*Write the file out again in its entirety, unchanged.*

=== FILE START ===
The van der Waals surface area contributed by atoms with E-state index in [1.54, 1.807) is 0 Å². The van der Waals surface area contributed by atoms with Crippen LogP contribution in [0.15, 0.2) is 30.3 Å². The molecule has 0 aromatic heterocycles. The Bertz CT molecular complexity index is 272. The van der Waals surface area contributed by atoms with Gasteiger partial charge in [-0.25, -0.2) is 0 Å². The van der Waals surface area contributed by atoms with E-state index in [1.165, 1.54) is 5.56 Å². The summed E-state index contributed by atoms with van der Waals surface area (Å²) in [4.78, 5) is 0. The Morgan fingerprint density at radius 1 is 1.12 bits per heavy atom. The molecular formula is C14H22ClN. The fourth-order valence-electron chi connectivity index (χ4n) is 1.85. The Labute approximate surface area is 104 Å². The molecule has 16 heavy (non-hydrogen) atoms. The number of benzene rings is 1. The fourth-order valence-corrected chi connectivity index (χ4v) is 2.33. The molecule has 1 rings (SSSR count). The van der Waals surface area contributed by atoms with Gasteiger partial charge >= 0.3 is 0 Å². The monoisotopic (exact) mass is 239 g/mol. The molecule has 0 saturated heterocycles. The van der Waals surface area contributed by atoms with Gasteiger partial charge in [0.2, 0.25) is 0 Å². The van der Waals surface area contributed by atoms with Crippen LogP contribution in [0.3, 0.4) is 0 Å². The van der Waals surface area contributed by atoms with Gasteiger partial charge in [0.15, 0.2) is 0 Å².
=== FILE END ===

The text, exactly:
The van der Waals surface area contributed by atoms with E-state index in [1.54, 1.807) is 0 Å². The van der Waals surface area contributed by atoms with Crippen LogP contribution in [0.15, 0.2) is 30.3 Å². The molecule has 0 aromatic heterocycles. The Bertz CT molecular complexity index is 272. The van der Waals surface area contributed by atoms with Gasteiger partial charge in [-0.25, -0.2) is 0 Å². The van der Waals surface area contributed by atoms with E-state index in [1.165, 1.54) is 5.56 Å². The summed E-state index contributed by atoms with van der Waals surface area (Å²) in [4.78, 5) is 0. The Morgan fingerprint density at radius 1 is 1.12 bits per heavy atom. The molecular formula is C14H22ClN. The fourth-order valence-electron chi connectivity index (χ4n) is 1.85. The Labute approximate surface area is 104 Å². The molecule has 16 heavy (non-hydrogen) atoms. The number of benzene rings is 1. The fourth-order valence-corrected chi connectivity index (χ4v) is 2.33. The molecule has 1 rings (SSSR count). The van der Waals surface area contributed by atoms with Gasteiger partial charge >= 0.3 is 0 Å². The monoisotopic (exact) mass is 239 g/mol. The molecule has 0 saturated heterocycles. The van der Waals surface area contributed by atoms with Gasteiger partial charge in [0.2, 0.25) is 0 Å². The van der Waals surface area contributed by atoms with Crippen LogP contribution in [0.3, 0.4) is 0 Å². The van der Waals surface area contributed by atoms with Gasteiger partial charge in [0.15, 0.2) is 0 Å².